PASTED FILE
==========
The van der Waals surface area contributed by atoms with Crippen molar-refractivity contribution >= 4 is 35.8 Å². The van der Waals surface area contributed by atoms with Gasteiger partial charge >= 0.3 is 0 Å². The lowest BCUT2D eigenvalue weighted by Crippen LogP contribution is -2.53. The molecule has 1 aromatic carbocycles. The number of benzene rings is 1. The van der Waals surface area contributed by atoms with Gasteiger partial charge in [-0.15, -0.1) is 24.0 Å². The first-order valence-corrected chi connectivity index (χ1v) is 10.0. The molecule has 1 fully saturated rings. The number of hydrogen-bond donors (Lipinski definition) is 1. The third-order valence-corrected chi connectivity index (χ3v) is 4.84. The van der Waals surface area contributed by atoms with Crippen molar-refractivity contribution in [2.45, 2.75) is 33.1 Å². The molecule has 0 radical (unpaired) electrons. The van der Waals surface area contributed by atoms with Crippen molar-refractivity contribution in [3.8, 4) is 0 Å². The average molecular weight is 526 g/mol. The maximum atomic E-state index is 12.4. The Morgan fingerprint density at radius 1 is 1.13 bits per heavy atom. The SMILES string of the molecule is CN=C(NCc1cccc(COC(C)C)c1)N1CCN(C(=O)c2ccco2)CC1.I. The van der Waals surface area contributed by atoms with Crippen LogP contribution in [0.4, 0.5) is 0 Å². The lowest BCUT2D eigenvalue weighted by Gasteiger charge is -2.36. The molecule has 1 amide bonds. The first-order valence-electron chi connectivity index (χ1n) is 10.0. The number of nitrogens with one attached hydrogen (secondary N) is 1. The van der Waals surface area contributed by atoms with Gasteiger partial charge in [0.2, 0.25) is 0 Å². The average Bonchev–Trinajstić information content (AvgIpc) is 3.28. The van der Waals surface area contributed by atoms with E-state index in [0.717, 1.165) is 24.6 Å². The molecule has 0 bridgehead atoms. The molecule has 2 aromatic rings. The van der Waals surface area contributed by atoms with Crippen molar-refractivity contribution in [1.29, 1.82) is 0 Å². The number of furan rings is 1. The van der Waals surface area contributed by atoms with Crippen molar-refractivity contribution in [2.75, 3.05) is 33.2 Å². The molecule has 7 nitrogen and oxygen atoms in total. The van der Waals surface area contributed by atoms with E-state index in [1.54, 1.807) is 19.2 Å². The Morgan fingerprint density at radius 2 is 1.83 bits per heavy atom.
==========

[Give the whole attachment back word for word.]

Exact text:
The van der Waals surface area contributed by atoms with Crippen molar-refractivity contribution >= 4 is 35.8 Å². The van der Waals surface area contributed by atoms with Gasteiger partial charge >= 0.3 is 0 Å². The lowest BCUT2D eigenvalue weighted by Crippen LogP contribution is -2.53. The molecule has 1 aromatic carbocycles. The number of benzene rings is 1. The van der Waals surface area contributed by atoms with Gasteiger partial charge in [-0.15, -0.1) is 24.0 Å². The first-order valence-corrected chi connectivity index (χ1v) is 10.0. The molecule has 1 fully saturated rings. The number of hydrogen-bond donors (Lipinski definition) is 1. The third-order valence-corrected chi connectivity index (χ3v) is 4.84. The van der Waals surface area contributed by atoms with Crippen molar-refractivity contribution in [2.45, 2.75) is 33.1 Å². The molecule has 0 radical (unpaired) electrons. The van der Waals surface area contributed by atoms with Crippen molar-refractivity contribution in [3.8, 4) is 0 Å². The average molecular weight is 526 g/mol. The maximum atomic E-state index is 12.4. The Morgan fingerprint density at radius 1 is 1.13 bits per heavy atom. The SMILES string of the molecule is CN=C(NCc1cccc(COC(C)C)c1)N1CCN(C(=O)c2ccco2)CC1.I. The van der Waals surface area contributed by atoms with Crippen LogP contribution in [0.4, 0.5) is 0 Å². The lowest BCUT2D eigenvalue weighted by Gasteiger charge is -2.36. The molecule has 1 amide bonds. The first-order valence-electron chi connectivity index (χ1n) is 10.0. The number of nitrogens with one attached hydrogen (secondary N) is 1. The van der Waals surface area contributed by atoms with Gasteiger partial charge in [0.2, 0.25) is 0 Å². The average Bonchev–Trinajstić information content (AvgIpc) is 3.28. The van der Waals surface area contributed by atoms with E-state index in [0.717, 1.165) is 24.6 Å². The molecule has 0 bridgehead atoms. The molecule has 2 aromatic rings. The van der Waals surface area contributed by atoms with Crippen molar-refractivity contribution in [1.29, 1.82) is 0 Å². The number of furan rings is 1. The van der Waals surface area contributed by atoms with Crippen molar-refractivity contribution in [2.75, 3.05) is 33.2 Å². The molecule has 7 nitrogen and oxygen atoms in total. The van der Waals surface area contributed by atoms with E-state index in [1.54, 1.807) is 19.2 Å². The Morgan fingerprint density at radius 2 is 1.83 bits per heavy atom.